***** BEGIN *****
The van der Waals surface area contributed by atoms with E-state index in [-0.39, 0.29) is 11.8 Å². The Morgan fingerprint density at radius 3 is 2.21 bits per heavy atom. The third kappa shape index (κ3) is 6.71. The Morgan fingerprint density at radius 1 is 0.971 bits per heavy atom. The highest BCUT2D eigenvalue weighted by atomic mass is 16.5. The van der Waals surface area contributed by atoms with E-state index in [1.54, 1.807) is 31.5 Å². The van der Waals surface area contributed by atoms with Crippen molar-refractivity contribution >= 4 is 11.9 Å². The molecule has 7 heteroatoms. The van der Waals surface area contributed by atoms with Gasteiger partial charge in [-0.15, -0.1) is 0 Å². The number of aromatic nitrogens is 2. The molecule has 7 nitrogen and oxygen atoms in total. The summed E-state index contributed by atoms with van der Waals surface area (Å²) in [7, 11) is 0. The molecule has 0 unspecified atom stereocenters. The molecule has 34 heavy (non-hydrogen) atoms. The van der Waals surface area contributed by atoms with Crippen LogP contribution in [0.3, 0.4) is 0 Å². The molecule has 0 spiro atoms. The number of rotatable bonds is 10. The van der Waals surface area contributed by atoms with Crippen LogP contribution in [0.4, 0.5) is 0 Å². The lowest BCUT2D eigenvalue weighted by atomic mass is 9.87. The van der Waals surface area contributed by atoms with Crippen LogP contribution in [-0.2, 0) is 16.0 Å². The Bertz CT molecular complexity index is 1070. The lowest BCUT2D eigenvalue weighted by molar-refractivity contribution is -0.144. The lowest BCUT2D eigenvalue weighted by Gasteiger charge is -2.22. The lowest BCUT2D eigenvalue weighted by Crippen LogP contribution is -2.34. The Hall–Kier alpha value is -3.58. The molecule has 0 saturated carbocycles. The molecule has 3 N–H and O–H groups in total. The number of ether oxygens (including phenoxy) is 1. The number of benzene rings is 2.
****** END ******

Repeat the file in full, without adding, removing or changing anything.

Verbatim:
The van der Waals surface area contributed by atoms with E-state index in [-0.39, 0.29) is 11.8 Å². The Morgan fingerprint density at radius 3 is 2.21 bits per heavy atom. The third kappa shape index (κ3) is 6.71. The Morgan fingerprint density at radius 1 is 0.971 bits per heavy atom. The highest BCUT2D eigenvalue weighted by atomic mass is 16.5. The van der Waals surface area contributed by atoms with E-state index in [1.54, 1.807) is 31.5 Å². The van der Waals surface area contributed by atoms with Crippen molar-refractivity contribution >= 4 is 11.9 Å². The molecule has 7 heteroatoms. The van der Waals surface area contributed by atoms with Gasteiger partial charge in [-0.15, -0.1) is 0 Å². The number of aromatic nitrogens is 2. The molecule has 7 nitrogen and oxygen atoms in total. The summed E-state index contributed by atoms with van der Waals surface area (Å²) in [7, 11) is 0. The molecule has 0 unspecified atom stereocenters. The molecule has 34 heavy (non-hydrogen) atoms. The van der Waals surface area contributed by atoms with Crippen LogP contribution in [0.3, 0.4) is 0 Å². The molecule has 0 spiro atoms. The number of rotatable bonds is 10. The van der Waals surface area contributed by atoms with Crippen LogP contribution in [0.4, 0.5) is 0 Å². The lowest BCUT2D eigenvalue weighted by atomic mass is 9.87. The van der Waals surface area contributed by atoms with Crippen LogP contribution in [-0.2, 0) is 16.0 Å². The Bertz CT molecular complexity index is 1070. The lowest BCUT2D eigenvalue weighted by molar-refractivity contribution is -0.144. The lowest BCUT2D eigenvalue weighted by Gasteiger charge is -2.22. The lowest BCUT2D eigenvalue weighted by Crippen LogP contribution is -2.34. The Hall–Kier alpha value is -3.58. The molecule has 0 saturated carbocycles. The molecule has 3 N–H and O–H groups in total. The number of ether oxygens (including phenoxy) is 1. The number of benzene rings is 2.